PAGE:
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while the art, physical education, and theater departments were stranded on the old campus. Palamountain lobbied brilliantly to gain access to state dormi- tory loans, but he was trying to build a new campus with a tiny endowment of just over $2.6 million. He was also work- ing to expand admissions (despite the unappealing prospect of college life split across two campuses), and in 1971 Skid- more went coed, challenging campus planners to accommodate both the first and second sexes.


Somehow Palamountain pulled it off. By 1978 all departments and offices were on the new campus, most of the


“The trustees have voted to” —long pause— “move to a new campus,” at which, according to Berry, “the hall exploded” in joy and excitement.


downtown campus buildings having been sold to the short- lived Verrazano College. Skidmore retained Moore Hall as its only off-campus dormitory, until it sold that too in 2009. Palamountain’s successors each continued the development of the Jonsson Campus, accommodating growth in areas from information technolo- gy and science research to student services and responsible citizenship. Among notable recent additions have been the Tang Museum, a strikingly distinctive building set low in a grove west of Haupt Pond; the Northwoods Village student apart- ments, exploiting off- the-grid geothermal heating and cooling; and the acclaimed Zankel Music Center, with geothermal and other “green” building features. At the same time, the College is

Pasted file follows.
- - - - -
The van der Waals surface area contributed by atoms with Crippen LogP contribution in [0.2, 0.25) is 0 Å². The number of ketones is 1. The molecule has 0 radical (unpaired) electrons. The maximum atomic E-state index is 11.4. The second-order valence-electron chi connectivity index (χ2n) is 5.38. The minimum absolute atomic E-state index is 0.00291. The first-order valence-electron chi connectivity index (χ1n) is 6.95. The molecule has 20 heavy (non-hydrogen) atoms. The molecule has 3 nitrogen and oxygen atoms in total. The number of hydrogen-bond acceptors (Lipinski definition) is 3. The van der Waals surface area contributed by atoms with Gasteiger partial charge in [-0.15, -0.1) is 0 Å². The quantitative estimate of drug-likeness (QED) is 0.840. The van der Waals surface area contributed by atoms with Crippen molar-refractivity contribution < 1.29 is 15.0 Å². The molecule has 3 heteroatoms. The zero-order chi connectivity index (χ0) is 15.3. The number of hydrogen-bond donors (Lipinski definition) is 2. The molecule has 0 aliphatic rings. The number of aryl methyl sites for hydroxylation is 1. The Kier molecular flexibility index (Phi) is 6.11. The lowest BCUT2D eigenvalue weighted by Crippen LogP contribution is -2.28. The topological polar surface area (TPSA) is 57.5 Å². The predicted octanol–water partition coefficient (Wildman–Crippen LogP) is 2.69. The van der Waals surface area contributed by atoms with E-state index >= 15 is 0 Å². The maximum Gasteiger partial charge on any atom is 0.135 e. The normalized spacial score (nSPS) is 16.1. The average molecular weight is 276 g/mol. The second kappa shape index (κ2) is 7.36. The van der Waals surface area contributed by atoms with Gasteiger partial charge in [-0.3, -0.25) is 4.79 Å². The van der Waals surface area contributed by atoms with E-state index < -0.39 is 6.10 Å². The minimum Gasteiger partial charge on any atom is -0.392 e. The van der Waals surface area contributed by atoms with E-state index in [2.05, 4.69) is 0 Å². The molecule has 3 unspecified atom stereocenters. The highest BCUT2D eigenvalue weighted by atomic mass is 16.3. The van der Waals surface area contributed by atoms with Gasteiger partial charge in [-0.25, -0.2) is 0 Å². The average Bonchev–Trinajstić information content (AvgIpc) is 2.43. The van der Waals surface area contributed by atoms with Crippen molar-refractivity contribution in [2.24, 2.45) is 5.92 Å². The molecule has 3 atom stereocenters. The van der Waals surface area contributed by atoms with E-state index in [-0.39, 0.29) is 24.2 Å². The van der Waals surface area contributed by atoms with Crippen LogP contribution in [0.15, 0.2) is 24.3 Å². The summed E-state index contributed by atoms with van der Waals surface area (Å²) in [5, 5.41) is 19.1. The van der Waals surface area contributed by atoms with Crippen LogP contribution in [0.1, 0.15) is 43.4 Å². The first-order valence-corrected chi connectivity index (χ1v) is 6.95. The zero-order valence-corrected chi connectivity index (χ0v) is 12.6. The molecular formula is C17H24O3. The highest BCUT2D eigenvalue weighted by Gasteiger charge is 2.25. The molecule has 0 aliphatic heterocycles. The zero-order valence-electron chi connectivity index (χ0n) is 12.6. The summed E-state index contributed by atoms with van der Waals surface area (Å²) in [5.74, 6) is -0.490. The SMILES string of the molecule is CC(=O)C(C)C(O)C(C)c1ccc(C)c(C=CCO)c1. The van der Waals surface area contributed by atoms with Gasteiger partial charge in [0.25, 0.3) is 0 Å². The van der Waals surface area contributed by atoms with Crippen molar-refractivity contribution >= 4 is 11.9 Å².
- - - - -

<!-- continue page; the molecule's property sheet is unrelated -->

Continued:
turning more attention to maintenance and renovation, as much of the “new” campus is now 30 and 40 years old. Since taking ownership of Wood- lawn, the College has also grown into its role as steward of the undeveloped portions known as the North Woods. These 400-plus acres of forested hills and streams have been used for research and teaching as well as for bird-watch- ing, dog-walking, and other recreation. In response to habitat damage from heavy use by bicyclists in the early 1990s, campus committees and admin- istrators developed stewardship plans to balance the various demands on its frag-


ile landscape, including some development (from the small Fal- staff’s pavilion in the 1980s to the extensive Northwoods apart- ments in 2006) on its edges. Over the years Skidmore has also acquired other natural lands, including a 200-acre donation this past winter.


THE BRAND-NEW SCRIBNER LIBRARY, CONSTRUCTED IN 1966


I like to imagine Lucy Scribner, an avid walker, taking regular constitutionals along the carriage roads of Woodlawn, some of which are now the paths crisscrossing the campus greens and woodlands. If she could see the landscape now—from the mod- ern dining hall and im- posing Zankel Center to the lovingly tended student-run organic garden opposite her house—she would cer- tainly be proud of what her beloved college has become.


SPRING 2011 SCOPE 21


BOB MAYETTE


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